Recovery is hard work, yet it's the most rewarding work you'll ever do. I wanted to revisit this topic after receiving a private message from someone who read my SharePosts and noted that I consider myself "Recovered From." She had some interesting questions that I answered and would like to talk about now in the hopes that others will be comforted.
First of all, I'm an incurable optimist. Not only do I see the glass as half full, I drink up and refill it often. At the end of this blog entry, I'll link to an early SharePost I wrote titled "Optimism and Hope for Successful Treatment Outcomes." The reason I say I'm recovered from is because, as a rule, I won't sell myself short. I recognize just how hard it is to live every day with schizophrenia. I believe in my vision that people can recover.
When someone you love gets sick, it could be devastating because you fear the person will never be the same again. Years ago I interviewed for a magazine a woman who gave voice to her own transformation after a diagnosis of schizoaffective. The question posed was, "Did your personality change with your recovery?"
Mattie told me: "That is a very good question, because even today, as I speak to you, the person I was doesn't exist anymore. She is gone. I was an extrovert, and now I'm a lot quieter." She continued: "That is paramount to one's recovery: you wind up a different person. You will be well and whole and healthy, but you may not be the same type of well that you were before."
In my own life, my break was sudden, total and irreversible. I had been a disc jockey on the FM radio in the 1980s, and that career-the joy of my life-ended when I was diagnosed. Years later I tried to recreate those glory days, but they had passed me by and were never to be again. There's an expression: "Don't go there," and it relates here in that I don't go there, I don't question whether the illness fundamentally changed my personality.
It's my contention that the SZ doesn't change who we are deep inside. I will tell you this: having schizophrenia is what motivated me to do things, to go back to school for a library degree, to have a freelance writing career. Fighting the illness made me determined to fight for other things in my life. We can argue that maybe I was born a fighter, that I inherited this fighting spirit from my mother. Fair enough.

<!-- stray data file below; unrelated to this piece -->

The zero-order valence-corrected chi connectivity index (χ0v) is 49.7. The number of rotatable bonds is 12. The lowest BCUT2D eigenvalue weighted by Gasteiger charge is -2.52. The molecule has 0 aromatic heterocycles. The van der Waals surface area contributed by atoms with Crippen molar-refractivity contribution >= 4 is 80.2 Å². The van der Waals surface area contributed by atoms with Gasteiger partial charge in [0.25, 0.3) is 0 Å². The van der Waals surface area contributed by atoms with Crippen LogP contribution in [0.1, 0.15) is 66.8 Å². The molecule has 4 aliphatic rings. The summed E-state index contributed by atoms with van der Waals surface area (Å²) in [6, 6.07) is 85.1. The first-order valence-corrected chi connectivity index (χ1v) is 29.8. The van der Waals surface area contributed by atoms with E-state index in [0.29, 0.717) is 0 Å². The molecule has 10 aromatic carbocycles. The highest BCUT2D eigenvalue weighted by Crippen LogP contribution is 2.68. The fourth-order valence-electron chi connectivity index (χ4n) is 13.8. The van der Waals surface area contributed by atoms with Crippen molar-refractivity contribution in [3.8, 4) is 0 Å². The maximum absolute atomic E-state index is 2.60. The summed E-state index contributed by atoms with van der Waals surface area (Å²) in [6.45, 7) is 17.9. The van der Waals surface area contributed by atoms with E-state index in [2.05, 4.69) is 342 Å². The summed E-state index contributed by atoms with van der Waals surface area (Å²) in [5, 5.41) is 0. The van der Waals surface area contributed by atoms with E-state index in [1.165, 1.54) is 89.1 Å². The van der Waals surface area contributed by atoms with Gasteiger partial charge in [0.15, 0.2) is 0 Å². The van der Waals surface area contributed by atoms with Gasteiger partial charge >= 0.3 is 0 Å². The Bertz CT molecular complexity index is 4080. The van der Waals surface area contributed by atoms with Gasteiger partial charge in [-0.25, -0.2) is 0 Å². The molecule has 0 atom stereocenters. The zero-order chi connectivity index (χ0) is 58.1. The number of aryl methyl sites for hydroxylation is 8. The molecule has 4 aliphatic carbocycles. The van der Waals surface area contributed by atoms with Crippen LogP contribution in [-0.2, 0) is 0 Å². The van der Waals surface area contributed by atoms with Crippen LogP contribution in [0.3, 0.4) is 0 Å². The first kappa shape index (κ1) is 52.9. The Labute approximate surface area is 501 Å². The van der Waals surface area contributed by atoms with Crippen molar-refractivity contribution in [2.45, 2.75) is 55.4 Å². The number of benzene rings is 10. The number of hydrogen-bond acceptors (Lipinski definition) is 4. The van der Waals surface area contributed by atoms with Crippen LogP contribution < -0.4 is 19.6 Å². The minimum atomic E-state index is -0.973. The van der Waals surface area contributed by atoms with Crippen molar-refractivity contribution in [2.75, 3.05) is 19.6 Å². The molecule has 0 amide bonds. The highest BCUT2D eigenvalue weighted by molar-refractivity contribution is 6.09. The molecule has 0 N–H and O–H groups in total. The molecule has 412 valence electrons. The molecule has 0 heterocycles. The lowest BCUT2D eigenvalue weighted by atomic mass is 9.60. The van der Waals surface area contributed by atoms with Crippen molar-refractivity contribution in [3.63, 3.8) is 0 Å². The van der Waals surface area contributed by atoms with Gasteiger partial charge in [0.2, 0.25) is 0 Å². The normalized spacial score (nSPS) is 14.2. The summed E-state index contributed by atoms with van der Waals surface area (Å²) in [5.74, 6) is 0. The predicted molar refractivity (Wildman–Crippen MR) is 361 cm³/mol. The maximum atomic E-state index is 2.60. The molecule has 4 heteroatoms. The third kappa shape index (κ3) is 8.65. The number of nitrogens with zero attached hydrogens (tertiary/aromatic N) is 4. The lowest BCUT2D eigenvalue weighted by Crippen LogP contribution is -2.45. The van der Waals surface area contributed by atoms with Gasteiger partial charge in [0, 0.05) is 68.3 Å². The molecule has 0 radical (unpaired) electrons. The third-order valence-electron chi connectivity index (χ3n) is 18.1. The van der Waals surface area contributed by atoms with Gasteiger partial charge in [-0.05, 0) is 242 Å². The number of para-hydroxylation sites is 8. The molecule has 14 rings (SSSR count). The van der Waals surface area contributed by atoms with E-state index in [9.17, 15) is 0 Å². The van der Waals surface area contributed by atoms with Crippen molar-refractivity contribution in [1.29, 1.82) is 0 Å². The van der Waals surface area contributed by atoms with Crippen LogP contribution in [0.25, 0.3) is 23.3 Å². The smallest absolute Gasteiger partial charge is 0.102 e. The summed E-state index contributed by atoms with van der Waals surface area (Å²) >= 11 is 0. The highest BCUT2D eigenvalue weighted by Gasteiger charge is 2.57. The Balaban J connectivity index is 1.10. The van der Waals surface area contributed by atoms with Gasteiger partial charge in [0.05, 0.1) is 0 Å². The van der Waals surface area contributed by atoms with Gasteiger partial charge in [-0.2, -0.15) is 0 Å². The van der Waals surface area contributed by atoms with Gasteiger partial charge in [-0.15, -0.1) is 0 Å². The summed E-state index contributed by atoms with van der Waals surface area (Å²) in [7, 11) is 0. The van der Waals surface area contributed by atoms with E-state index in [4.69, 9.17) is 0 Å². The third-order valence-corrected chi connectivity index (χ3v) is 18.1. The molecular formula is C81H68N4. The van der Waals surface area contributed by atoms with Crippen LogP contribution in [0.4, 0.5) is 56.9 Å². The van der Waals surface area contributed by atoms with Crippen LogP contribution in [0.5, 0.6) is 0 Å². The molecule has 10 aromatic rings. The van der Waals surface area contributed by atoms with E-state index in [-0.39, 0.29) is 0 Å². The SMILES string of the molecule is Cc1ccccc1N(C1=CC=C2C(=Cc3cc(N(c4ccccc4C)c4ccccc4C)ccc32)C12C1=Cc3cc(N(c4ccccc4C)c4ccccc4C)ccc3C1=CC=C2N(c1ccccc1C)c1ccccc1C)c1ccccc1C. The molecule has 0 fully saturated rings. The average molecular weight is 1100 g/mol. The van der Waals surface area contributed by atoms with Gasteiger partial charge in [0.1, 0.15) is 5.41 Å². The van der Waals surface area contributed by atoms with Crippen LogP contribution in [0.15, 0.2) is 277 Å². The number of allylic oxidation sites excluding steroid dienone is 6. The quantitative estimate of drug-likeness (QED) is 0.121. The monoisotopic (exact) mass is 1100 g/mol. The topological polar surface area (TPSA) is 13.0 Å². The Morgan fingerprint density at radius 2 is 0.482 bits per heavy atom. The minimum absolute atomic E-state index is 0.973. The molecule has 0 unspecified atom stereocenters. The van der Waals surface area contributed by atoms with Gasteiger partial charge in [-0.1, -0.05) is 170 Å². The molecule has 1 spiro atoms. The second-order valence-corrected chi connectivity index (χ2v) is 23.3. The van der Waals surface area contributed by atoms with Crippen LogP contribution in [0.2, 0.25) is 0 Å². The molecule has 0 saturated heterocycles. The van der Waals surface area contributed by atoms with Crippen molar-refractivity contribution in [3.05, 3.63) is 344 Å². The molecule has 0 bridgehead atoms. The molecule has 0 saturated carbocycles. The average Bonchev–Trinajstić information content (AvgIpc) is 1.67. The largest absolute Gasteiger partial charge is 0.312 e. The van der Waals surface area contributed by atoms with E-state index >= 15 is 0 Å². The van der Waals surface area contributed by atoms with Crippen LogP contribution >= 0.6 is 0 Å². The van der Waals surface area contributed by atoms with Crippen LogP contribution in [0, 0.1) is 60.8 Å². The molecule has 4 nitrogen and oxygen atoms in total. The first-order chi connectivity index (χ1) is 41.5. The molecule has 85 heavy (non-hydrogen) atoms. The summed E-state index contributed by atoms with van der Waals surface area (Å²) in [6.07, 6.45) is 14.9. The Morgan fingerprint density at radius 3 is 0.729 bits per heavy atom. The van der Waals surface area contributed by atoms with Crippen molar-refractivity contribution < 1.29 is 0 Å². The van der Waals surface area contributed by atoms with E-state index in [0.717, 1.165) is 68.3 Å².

The diagnosis changed my approach to life. I take nothing for granted. I'm humble. I accept that I'm powerless over the SZ unless I take my medication and work at the jobs I love. The diagnosis altered my worldview, or more likely, when the drug holiday I was on failed, I realized I couldn't go back to business as usual.
Having insight is half the battle in winning the war against the illness. Lots of people have anosognosia and thus don't think they're sick so refuse the medication and treatment that would give them a better life. Insight is like what happens when a drunk finishes a glass of whiskey and all he can see is the clear bottom. Insight is the clear bottom: the unvarnished truth.
My denial was a coping mechanism. Going off the meds and having to be hospitalized again brought the bottom of the glass in sharp relief. I could take the glass and throw it against the wall or I could stare into it for as long as it took to come to accept the diagnosis.
This is the secret to recovery: you have to be emotionally ready to accept your illness. Some of us make this leap early; for others it takes longer, years if not decades. Understand that if someone you love or know has SZ, he or she will come to this acceptance in their own time if the anosognosia isn't a factor. Your love and support will enable them to heal and even if they can't express their gratitude, know that your faith in them makes a positive difference in their recovery.
In my memoir, Left of the Dial, I describe a flash of insight I had early on: "The irony in my having become ill is that I've been given the chance to discover what's important to me." These things I value: that I treat myself and others with compassion, dignity and forgiveness.
The question that begged the answer was, "How did you do it?" How was I able to recover? Something changed. I graduated school, got a job in the new field, and I understood that I was at a good place and the risk of going off the meds again was too great. I recovered because I made my recovery the number-one focus of my life. Any activity that did not support me in my recovery I cut out. I joined a peer support group.
At the time, I began writing Left of the Dial and presented scenes at a writers' group. One of the other women quoted the lost Gospel of Thomas: "If you bring out that which is inside you, that which is inside you will save you." It was clear I couldn't live in hiding any more. At 35 years old, I set the goal of becoming an expert on recovery from schizophrenia-seven years before I began writing for the Connection.
I realized I had to turn my life inside-out because I had experience, knowledge and hope that could benefit other people who struggled with SZ. Next week's SharePost will continue my "100 Individuals" interview series. I'll be talking with a courageous mother, an impassioned woman who volunteers her time, about what it was like when her son was diagnosed.
Optimism and Hope for Successful Treatment Outcomes:
Published On: April 20, 2009